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Phaedra’s Creative Costuming

Well, it’s cold today and I worked at two grown-up places (computer client and JoAnn) so don’t have great knitting-kid stories to tell. I’m sort of feeling blah about my day, so it’s a great day to dig through old photos I haven’t showed you yet.

The first photo is Habibi Dancers dancing at Renaissance Festival in the late summer. From left to right is Taahira, Eudora (me), Sara, Phaedra and Mahtaab. Yes, we really dance with baskets on our heads. No, they are not glued or otherwise fastened to our heads. Yes, it’s hard to learn… that is why they call it “practice.”

If you recall, Phaedra was in the photos of my party a few days ago. She was wearing a deep red outfit in a couple of the jam session shots.

Phaedra loves costuming. Many of the Habibi Dancers hire her to sew our costumes for us. She is very involved in any troupe costumes we put together, choosing fabrics and styles, and spending hours and hours of unpaid work, a labor of love.

In a “previous life,” I also sewed as my primary artform, although not costumes. I really understand what it takes to do what Phaedra does. She often says yes out of enthusiasm… and I wonder how often she ends up with too much on her plate. She’s a very quiet and private person so she often ends up with a lot going on, while others don’t necessarily notice. I know she enjoys it, but there must be times she wonders what she got herself into! Deadlines are rough when there are about 20 of us to dress.

Anyway, last year I remember thinking on my way to the Habibi holiday party, “I wonder whose name Phaedra drew this year?” She does such a nice job. Well… I was the lucky recipient that time. She made me a beautiful long purple and silver dress (pictured here from one of my performances at New Aladdin’s Restaurant) and also a two-piece combination of two-panel skirt with vest, out of the same fabric and heavily beaded with clear/silver glass beads. Breathtaking. I think she said she got the fabric on her trip to Egypt. Lucky me.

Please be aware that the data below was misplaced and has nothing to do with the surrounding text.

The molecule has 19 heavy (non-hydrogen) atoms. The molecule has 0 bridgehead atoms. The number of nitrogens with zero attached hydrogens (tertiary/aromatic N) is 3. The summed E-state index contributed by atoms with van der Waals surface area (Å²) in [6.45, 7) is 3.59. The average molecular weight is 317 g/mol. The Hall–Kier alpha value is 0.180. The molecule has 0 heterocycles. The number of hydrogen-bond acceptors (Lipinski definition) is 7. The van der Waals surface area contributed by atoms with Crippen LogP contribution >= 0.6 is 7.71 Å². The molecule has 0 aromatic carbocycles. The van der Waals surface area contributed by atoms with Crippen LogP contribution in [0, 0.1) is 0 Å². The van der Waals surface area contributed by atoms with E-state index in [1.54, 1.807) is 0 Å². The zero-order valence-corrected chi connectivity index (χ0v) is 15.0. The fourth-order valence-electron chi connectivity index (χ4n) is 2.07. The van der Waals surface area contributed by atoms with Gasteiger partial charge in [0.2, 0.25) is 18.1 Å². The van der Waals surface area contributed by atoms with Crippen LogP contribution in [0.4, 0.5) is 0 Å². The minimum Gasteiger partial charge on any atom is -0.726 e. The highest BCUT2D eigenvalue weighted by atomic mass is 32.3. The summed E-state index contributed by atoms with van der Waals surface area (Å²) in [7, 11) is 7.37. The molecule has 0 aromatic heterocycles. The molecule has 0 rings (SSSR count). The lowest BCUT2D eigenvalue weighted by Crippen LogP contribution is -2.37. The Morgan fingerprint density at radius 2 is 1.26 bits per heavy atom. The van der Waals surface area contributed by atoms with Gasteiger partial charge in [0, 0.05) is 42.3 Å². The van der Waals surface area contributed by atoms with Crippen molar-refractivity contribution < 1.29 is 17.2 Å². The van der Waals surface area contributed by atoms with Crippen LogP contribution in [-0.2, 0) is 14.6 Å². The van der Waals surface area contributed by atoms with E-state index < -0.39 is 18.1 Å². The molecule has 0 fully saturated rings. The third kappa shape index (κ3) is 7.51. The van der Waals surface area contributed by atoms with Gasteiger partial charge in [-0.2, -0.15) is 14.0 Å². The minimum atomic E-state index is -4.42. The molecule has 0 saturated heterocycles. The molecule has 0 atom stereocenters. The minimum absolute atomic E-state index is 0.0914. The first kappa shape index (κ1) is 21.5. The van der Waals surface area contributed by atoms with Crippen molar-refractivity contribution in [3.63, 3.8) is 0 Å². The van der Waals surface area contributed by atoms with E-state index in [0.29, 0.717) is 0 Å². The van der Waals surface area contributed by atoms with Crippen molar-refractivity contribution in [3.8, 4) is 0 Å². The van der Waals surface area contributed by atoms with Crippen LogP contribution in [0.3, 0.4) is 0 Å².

In addition to those items, she also gave me a very fun pink silk fabric wrap with tons of pink feathers, sort of like a feather boa. I keep the wrap in my classroom at Foster Center for occasional fun with my knitting kidz.

Can you see the amazing sleeves on the costume pictured here? They have beaded edging so that gives them weight, and when I move, they fly! It looks great as I dance.

By the way, this type of dress is sometimes called a beledi dress. Beledi is a dance rhythm (as is waltz, polka, tango, etc.). It can be spelled several ways since Arabic doesn’t translate easily to English… but it is always pronounced “BELL-uh-dee.”

I theorize this rhythm was one reason the type of dance I do, called “oriental dance” by many of its practitioners, is called “Belly” dance in the US and the western world. Of course, calling it that definitely helped the promoters fill auditoriums early on… but I wonder if the name of the rhythm, the one we perhaps use most often, inspired the misnomer. After all, most of our moves are in the hips, very few in the belly. And in many performance situations we are sure to cover our bellies out of respect to the culture of our audience. But “Belly Dance” sure catches the ear, doesn’t it??? It is no wonder the name has caught on.

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